• The best example is in the episode “Clases de Box” and remakes (like “El Chavo Campeón”) when he says boxing is a horrible sport due to the violence, but in the end, he beats up Don Ramón because he saw El Chavo with the boxing gloves, even though the gloves were glued on his hands by the kids.
    • In another episode, Doña Florinda tries to slap him, but he uses a bucket as a helmet to defend himself. Professor Jirafales retaliates by punching him in the gut.
    Profesor Jirafales: (To Don Ramón) The ones who hit others are called beasts or barbarians.
    Don Ramón: (To Doña Florinda) He's talking to you.
  • Berserk Button:
    • Being called Maistro Longaniza, or any other nickname that makes fun of his height.
    • He also gets incensed if someone insults Doña Florinda in his presence.
  • The Big Guy: A trademark for all characters played by Rubén Aguirre.
  • Cannot Spit It Out: He once asked Don Ramón for help because he wants to declare his love to Doña Florinda, only to be stopped by his own shyness.
  • Cannot Tell a Joke: It does not help that he tried to tell one to Quico - by the time he got the joke, Profesor Jirafales had already left the scene.
  • Catchphrase:
  • Chastity Couple: With Doña Florinda
  • Cigar Chomper: He is very often smoking cigars, even when he is at school teaching the kids.
  • The Comically Serious: Most of time. Although he laughs of Don Ramón misfortunes sometimes.
  • Confirmed Bachelor: Has never been married, due to shyness.
  • Distracted by the Sexy: Prone to this. Becomes a plot point when El Chavo has to run over Quico's pet cat to avoid crashing into him, who was right in the middle of the street under the effects of this trope.
  • Ditzy Genius: Bolaños' description of the character (in "Chespirito: Vida y Magia") is that he is "cult, educated, but naive".
  • Duel to the Death: Invites Don Ramón to one, but El Chavo interrupts it striking the profesor from behind.
  • Embarrassing Nickname: Maestro Longaniza (Teacher Longsausage).
  • Flowers of Romance: Always brings flowers to Doña Florinda. It gets lampshaded ocasionally in the series.
  • The Fundamentalist: Believes he is always right to the point of saying the only time he did a mistake was when he thought he was wrong.
  • Hypocritical Humor: Prone to this.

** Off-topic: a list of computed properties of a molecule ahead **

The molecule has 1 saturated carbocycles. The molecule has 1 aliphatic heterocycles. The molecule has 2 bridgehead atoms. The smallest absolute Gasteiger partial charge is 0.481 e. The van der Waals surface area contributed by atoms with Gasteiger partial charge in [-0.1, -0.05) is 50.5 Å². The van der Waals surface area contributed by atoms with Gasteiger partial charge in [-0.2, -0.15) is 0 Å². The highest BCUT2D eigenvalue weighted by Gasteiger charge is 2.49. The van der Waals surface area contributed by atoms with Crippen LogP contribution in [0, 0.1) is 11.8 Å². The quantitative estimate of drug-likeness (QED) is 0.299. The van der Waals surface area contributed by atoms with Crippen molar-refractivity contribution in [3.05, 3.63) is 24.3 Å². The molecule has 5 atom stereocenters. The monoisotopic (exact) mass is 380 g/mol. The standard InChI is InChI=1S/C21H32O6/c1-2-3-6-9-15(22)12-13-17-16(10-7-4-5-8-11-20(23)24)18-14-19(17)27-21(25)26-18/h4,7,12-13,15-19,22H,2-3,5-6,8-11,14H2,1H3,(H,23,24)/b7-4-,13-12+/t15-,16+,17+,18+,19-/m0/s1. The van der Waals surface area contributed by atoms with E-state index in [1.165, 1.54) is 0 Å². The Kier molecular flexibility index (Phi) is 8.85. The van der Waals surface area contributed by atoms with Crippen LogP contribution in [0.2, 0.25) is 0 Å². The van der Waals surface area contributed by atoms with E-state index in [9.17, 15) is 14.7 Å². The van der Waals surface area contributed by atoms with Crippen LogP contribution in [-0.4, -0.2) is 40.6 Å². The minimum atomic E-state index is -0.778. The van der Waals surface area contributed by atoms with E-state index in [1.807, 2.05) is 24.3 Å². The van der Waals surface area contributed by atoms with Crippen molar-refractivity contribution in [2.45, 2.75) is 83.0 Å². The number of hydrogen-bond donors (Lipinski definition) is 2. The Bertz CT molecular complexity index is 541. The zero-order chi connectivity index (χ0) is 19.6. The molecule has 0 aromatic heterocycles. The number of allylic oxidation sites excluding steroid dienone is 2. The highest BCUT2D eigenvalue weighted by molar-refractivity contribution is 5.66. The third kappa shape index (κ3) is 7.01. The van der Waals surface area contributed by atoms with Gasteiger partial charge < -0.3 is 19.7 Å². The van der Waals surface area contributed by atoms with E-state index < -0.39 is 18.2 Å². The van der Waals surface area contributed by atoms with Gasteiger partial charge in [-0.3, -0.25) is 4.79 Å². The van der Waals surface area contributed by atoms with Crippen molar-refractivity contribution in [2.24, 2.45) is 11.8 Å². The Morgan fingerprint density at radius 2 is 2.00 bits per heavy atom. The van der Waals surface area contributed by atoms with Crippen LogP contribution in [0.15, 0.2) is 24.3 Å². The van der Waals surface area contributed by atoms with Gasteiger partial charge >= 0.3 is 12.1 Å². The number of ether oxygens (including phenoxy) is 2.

Profesor Jirafales: (To Don Ramón) I am never fully sure about anything. Only idiots are completely sure about what they say.
    Don Ramón: Are you sure?
    Profesor Jirafales: Absolutely! (Cue Delayed Reaction)
  • Insufferable Genius:
    • He claims that he's only been wrong about something once - when he thought he was wrong about something.
    • He also thinks very highly of his skills, even though he's seen to be no better than Don Ramón outside of teaching. There was that time when he offered to repair one of Doña Florinda's chairs:
      Profesor Jirafales: I know some carpentry...
      Doña Florinda: Oh, Profesor Jirafales, I believe that you are unmatched among men!
      Profesor Jirafales: What a coincidence! I also believe... that I'm unmatched among men!
  • Hair-Trigger Temper: Gets angry easily when provoked.
  • It's All About Me: In one of his dates with Doña Florinda, he said he'd like to talk about her. He wanted to know what she thought of him; how she felt about him; and so forth.
  • Karma Houdini: Will often aid Doña Florinda in abusing Don Ramón and will receive no comeuppance for his actions.
  • Last-Name Basis: Everyone calls him "Profesor Jirafales", Jirafales being his last name. In the first appearance of the character, in "Los supergenios de la mesa cuadrada", his whole name is revealed to be Rubén Aguirre Jirafales.
  • Love Makes You Evil: When he sides with Doña Florinda, if she is the villain of the episode.
  • Meaningful Name: "Jirafales" derivates from Jirafa, spanish for Giraffe, a reference to his tall height.
    • Some sources give his first name as Inocencio, representing the "innocent and corny" relationship he has with Doña Florinda.
  • Mistaken for Gay: In the episode “La declaración de amor” (1974). Blame El Chavo and Quico for mistaking his words (And arriving a little too late).
  • The Napoleon: Inverted. He's mocked due to him being very tall.
  • Narcissist:
    • When asked by Doña Florinda if he likes to talk about life's beautiful things, he says he hates talking about himself.
    • He also says marigold flowers are fitting for his personality.note 
  • Not So Different: Tries hard to make an image of an intelligent person above all other characters, but his blind love for Doña Florinda and usually resorting to violence against Don Ramón are proofs he isn't different in comparison with other adults of the show.
  • Only Sane Man: Along with Sr. Barriga. Subverted when he blindly defends Doña Florinda when she is wrong.